bipolar disorder; covariate adjustment; haplotype analysis; propensity score
Lactobacillus plantarum IMAU10014 was isolated from koumiss that produces a broad spectrum of antifungal compounds, all of which were active against plant pathogenic fungi in an agar plate assay. Two major antifungal compounds were extracted from the cell-free supernatant broth of L. plantarum IMAU10014. 3-phenyllactic acid and Benzeneacetic acid, 2-propenyl ester were carried out by HPLC, LC-MS, GC-MS, NMR analysis. It is the first report that lactic acid bacteria produce antifungal Benzeneacetic acid, 2-propenyl ester. Of these, the antifungal products also have a broad spectrum of antifungal activity, namely against Botrytis cinerea, Glomerella cingulate, Phytophthora drechsleri Tucker, Penicillium citrinum, Penicillium digitatum and Fusarium oxysporum, which was identified by the overlay and well-diffusion assay. F. oxysporum, P. citrinum and P. drechsleri Tucker were the most sensitive among molds.
Identifying the risk factors for mental illnesses is of significant public health importance. Diagnosis, stigma associated with mental illnesses, comorbidity, and complex etiologies, among others, make it very challenging to study mental disorders. Genetic studies of mental illnesses date back at least a century ago, beginning with descriptive studies based on Mendelian laws of inheritance. A variety of study designs including twin studies, family studies, linkage analysis, and more recently, genomewide association studies have been employed to study the genetics of mental illnesses, or complex diseases in general. In this paper, I will present the challenges and methods from a statistical perspective and focus on genetic association studies.
Comorbidity; Covariate adjusted association test; FBAT; Kendall’s tau; Multiple traits; Ordinal traits
Impaired consciousness requires altered cortical function. This can occur either directly from disorders that impair widespread bilateral regions of the cortex or indirectly through effects on subcortical arousal systems. It has therefore long been puzzling why focal temporal lobe seizures so often impair consciousness. Early work suggested that altered consciousness may occur with bilateral or dominant temporal lobe seizure involvement. However, other bilateral temporal lobe disorders do not impair consciousness. More recent work supports a ‘network inhibition hypothesis’ in which temporal lobe seizures disrupt brainstem–diencephalic arousal systems, leading indirectly to depressed cortical function and impaired consciousness. Indeed, prior studies show subcortical involvement in temporal lobe seizures and bilateral frontoparietal slow wave activity on intracranial electroencephalography. However, the relationships between frontoparietal slow waves and impaired consciousness and between cortical slowing and fast seizure activity have not been directly investigated. We analysed intracranial electroencephalography recordings during 63 partial seizures in 26 patients with surgically confirmed mesial temporal lobe epilepsy. Behavioural responsiveness was determined based on blinded review of video during seizures and classified as impaired (complex-partial seizures) or unimpaired (simple-partial seizures). We observed significantly increased delta-range 1–2 Hz slow wave activity in the bilateral frontal and parietal neocortices during complex-partial compared with simple-partial seizures. In addition, we confirmed prior work suggesting that propagation of unilateral mesial temporal fast seizure activity to the bilateral temporal lobes was significantly greater in complex-partial than in simple-partial seizures. Interestingly, we found that the signal power of frontoparietal slow wave activity was significantly correlated with the temporal lobe fast seizure activity in each hemisphere. Finally, we observed that complex-partial seizures were somewhat more common with onset in the language-dominant temporal lobe. These findings provide direct evidence for cortical dysfunction in the form of bilateral frontoparietal slow waves associated with impaired consciousness in temporal lobe seizures. We hypothesize that bilateral temporal lobe seizures may exert a powerful inhibitory effect on subcortical arousal systems. Further investigations will be needed to fully determine the role of cortical-subcortical networks in ictal neocortical dysfunction and may reveal treatments to prevent this important negative consequence of temporal lobe epilepsy.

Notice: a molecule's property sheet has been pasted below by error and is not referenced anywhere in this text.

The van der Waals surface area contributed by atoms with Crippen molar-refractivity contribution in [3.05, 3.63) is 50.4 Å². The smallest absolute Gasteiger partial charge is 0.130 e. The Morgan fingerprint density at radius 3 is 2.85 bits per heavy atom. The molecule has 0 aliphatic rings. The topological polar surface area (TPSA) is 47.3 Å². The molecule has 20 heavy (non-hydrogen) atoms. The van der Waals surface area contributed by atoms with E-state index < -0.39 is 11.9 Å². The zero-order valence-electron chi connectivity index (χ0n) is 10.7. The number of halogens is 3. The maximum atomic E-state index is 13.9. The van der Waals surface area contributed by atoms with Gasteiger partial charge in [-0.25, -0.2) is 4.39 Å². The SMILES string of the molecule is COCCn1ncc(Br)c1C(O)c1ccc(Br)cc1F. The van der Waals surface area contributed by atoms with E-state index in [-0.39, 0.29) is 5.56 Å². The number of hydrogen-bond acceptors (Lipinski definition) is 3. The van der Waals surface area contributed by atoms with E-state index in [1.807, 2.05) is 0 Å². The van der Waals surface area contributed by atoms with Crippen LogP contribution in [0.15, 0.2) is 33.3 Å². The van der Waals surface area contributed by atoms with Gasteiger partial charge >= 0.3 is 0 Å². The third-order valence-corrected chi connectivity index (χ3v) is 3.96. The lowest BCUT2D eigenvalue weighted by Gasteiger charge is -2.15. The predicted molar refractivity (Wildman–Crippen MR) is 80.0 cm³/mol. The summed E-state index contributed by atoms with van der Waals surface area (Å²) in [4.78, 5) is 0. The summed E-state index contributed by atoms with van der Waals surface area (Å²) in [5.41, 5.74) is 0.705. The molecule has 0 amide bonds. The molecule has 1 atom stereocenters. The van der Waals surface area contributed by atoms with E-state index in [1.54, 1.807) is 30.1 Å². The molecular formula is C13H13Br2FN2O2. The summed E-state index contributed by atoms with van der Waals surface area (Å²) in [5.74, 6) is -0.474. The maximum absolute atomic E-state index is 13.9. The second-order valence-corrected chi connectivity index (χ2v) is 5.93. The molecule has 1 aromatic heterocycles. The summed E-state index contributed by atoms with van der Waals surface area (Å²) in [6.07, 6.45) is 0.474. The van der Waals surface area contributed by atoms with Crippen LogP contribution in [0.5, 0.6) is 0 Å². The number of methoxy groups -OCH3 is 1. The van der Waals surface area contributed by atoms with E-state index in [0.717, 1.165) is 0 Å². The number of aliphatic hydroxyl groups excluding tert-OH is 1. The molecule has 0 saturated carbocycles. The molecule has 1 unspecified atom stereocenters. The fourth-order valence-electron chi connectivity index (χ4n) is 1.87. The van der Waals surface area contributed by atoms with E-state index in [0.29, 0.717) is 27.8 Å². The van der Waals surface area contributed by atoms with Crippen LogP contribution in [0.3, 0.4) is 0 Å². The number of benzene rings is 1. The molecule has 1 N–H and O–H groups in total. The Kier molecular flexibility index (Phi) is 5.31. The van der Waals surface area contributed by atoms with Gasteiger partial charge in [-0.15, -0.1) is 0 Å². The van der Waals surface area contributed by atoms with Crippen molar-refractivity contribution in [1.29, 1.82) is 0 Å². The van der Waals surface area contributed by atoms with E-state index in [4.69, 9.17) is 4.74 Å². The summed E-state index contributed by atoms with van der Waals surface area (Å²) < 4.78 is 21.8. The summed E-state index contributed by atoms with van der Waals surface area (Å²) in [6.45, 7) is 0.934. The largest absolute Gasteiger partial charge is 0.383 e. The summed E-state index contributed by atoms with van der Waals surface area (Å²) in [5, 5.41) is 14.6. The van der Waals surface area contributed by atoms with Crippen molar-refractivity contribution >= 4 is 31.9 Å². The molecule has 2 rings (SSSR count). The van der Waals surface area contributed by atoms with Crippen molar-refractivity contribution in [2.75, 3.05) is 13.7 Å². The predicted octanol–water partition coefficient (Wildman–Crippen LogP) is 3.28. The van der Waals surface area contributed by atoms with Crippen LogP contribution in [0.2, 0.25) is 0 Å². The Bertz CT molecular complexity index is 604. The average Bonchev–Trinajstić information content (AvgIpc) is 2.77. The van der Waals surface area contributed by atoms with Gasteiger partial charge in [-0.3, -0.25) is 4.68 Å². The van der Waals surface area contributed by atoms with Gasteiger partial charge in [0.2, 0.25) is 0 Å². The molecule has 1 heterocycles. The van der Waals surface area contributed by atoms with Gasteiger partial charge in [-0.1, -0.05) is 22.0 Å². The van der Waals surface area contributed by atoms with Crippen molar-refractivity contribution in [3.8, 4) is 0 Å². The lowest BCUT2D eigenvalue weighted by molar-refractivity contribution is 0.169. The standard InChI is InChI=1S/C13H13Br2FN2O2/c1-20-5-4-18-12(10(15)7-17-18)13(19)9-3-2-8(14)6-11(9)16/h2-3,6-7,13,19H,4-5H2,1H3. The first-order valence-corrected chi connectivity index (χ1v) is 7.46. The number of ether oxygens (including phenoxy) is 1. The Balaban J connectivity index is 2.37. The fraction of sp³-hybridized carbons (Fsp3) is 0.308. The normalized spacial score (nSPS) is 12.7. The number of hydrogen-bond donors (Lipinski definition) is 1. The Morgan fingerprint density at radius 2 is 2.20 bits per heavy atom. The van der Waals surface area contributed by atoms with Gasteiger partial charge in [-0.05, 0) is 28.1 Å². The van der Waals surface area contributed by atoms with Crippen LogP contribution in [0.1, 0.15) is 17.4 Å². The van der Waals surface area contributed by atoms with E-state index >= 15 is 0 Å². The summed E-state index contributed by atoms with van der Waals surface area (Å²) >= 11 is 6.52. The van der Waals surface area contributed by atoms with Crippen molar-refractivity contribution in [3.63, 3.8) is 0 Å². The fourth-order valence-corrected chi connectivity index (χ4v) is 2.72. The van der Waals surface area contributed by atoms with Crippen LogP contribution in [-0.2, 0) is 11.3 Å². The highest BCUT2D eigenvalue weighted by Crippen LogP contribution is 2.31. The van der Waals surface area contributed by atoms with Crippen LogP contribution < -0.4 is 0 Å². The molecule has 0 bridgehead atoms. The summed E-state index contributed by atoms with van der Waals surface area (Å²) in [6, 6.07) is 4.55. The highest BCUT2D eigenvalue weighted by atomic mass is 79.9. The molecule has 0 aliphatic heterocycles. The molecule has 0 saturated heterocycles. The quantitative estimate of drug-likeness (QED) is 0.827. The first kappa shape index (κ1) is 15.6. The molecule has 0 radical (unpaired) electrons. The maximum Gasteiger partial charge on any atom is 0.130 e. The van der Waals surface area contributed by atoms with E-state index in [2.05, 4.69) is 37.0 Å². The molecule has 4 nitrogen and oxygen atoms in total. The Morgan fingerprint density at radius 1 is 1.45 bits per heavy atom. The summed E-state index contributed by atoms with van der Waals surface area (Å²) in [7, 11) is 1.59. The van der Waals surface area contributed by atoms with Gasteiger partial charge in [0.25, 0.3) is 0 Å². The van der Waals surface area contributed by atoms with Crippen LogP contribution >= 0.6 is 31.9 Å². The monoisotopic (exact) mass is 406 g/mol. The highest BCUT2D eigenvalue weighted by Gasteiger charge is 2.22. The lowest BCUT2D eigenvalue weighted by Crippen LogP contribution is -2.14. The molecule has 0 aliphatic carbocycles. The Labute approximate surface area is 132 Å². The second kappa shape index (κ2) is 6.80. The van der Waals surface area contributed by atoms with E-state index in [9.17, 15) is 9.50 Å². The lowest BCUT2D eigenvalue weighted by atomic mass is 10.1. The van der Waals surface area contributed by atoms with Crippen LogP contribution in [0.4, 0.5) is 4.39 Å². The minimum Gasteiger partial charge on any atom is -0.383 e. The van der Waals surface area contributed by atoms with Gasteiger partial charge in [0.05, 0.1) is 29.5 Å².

cortex; EEG; seizures; temporal lobe epilepsy; consciousness
Genetic markers with rare variants are spread out in the genome, making it necessary and difficult to consider them in genetic association studies. Consequently, wisely combining rare variants into “composite” markers may facilitate meaningful analyses. In this paper, we propose a novel approach of analyzing rare variant data by incorporating the least absolute shrinkage and selection operator technique. We applied this method to the Genetic Analysis Workshop 17 data, and our results suggest that this new approach is promising. In addition, we took advantage of having 200 phenotype replications and assessed the performance of our approach by means of repeated classification tree analyses. Our method and analyses were performed without knowledge of the underlying simulating model. Our method identified 38 markers (in 65 genes) that are significantly associated with the phenotype Affected and correctly identified two causal genes, SIRT1 and PDGFD.
Existing methods for analyzing rare variant data focus on collapsing a group of rare variants into a single common variant; collapsing is based on an intuitive function of the rare variant genotype information, such as an indicator function or a weighted sum. It is more natural, however, to take into account the single-nucleotide polymorphism (SNP) interactions informed directly by the data. We propose a novel tree-based method that automatically detects SNP interactions and generates candidate markers from the original pool of rare variants. In addition, we utilize the advantage of having 200 phenotype replications in the Genetic Analysis Workshop 17 data to assess the candidate markers by means of repeated logistic regressions. This new approach shows potential in the rare variant analysis. We correctly identify the association between gene FLT1 and phenotype Affect, although there exist other false positives in our results. Our analyses are performed without knowledge of the underlying simulating model.